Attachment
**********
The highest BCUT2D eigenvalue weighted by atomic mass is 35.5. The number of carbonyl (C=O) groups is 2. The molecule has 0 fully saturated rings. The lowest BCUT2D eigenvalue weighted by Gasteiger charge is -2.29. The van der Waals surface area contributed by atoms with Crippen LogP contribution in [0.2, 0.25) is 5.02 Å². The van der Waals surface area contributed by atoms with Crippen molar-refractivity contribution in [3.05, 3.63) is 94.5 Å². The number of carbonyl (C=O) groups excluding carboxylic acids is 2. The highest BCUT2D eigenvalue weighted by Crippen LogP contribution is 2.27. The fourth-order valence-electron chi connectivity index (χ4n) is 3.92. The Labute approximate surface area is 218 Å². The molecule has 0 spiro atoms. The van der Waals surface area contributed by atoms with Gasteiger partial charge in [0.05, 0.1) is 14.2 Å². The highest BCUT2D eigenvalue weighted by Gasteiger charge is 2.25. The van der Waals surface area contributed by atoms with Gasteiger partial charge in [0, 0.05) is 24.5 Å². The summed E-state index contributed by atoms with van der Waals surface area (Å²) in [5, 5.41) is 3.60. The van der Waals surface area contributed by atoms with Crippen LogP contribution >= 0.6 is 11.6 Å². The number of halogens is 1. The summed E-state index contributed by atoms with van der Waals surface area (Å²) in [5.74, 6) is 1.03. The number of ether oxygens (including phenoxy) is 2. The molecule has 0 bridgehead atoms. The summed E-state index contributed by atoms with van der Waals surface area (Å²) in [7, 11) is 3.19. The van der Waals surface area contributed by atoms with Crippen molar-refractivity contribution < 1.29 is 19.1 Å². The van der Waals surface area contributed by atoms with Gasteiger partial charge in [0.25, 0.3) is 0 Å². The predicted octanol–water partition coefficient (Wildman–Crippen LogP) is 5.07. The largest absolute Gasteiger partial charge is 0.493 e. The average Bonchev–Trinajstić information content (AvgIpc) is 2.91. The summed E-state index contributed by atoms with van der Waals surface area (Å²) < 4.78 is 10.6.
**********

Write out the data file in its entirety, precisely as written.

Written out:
The highest BCUT2D eigenvalue weighted by atomic mass is 35.5. The number of carbonyl (C=O) groups is 2. The molecule has 0 fully saturated rings. The lowest BCUT2D eigenvalue weighted by Gasteiger charge is -2.29. The van der Waals surface area contributed by atoms with Crippen LogP contribution in [0.2, 0.25) is 5.02 Å². The van der Waals surface area contributed by atoms with Crippen molar-refractivity contribution in [3.05, 3.63) is 94.5 Å². The number of carbonyl (C=O) groups excluding carboxylic acids is 2. The highest BCUT2D eigenvalue weighted by Crippen LogP contribution is 2.27. The fourth-order valence-electron chi connectivity index (χ4n) is 3.92. The Labute approximate surface area is 218 Å². The molecule has 0 spiro atoms. The van der Waals surface area contributed by atoms with Gasteiger partial charge in [0.05, 0.1) is 14.2 Å². The highest BCUT2D eigenvalue weighted by Gasteiger charge is 2.25. The van der Waals surface area contributed by atoms with Gasteiger partial charge in [0, 0.05) is 24.5 Å². The summed E-state index contributed by atoms with van der Waals surface area (Å²) in [5, 5.41) is 3.60. The van der Waals surface area contributed by atoms with Crippen LogP contribution >= 0.6 is 11.6 Å². The number of halogens is 1. The summed E-state index contributed by atoms with van der Waals surface area (Å²) in [5.74, 6) is 1.03. The number of ether oxygens (including phenoxy) is 2. The molecule has 0 bridgehead atoms. The summed E-state index contributed by atoms with van der Waals surface area (Å²) in [7, 11) is 3.19. The van der Waals surface area contributed by atoms with Crippen molar-refractivity contribution < 1.29 is 19.1 Å². The van der Waals surface area contributed by atoms with Gasteiger partial charge in [0.25, 0.3) is 0 Å². The predicted octanol–water partition coefficient (Wildman–Crippen LogP) is 5.07. The largest absolute Gasteiger partial charge is 0.493 e. The average Bonchev–Trinajstić information content (AvgIpc) is 2.91. The summed E-state index contributed by atoms with van der Waals surface area (Å²) < 4.78 is 10.6.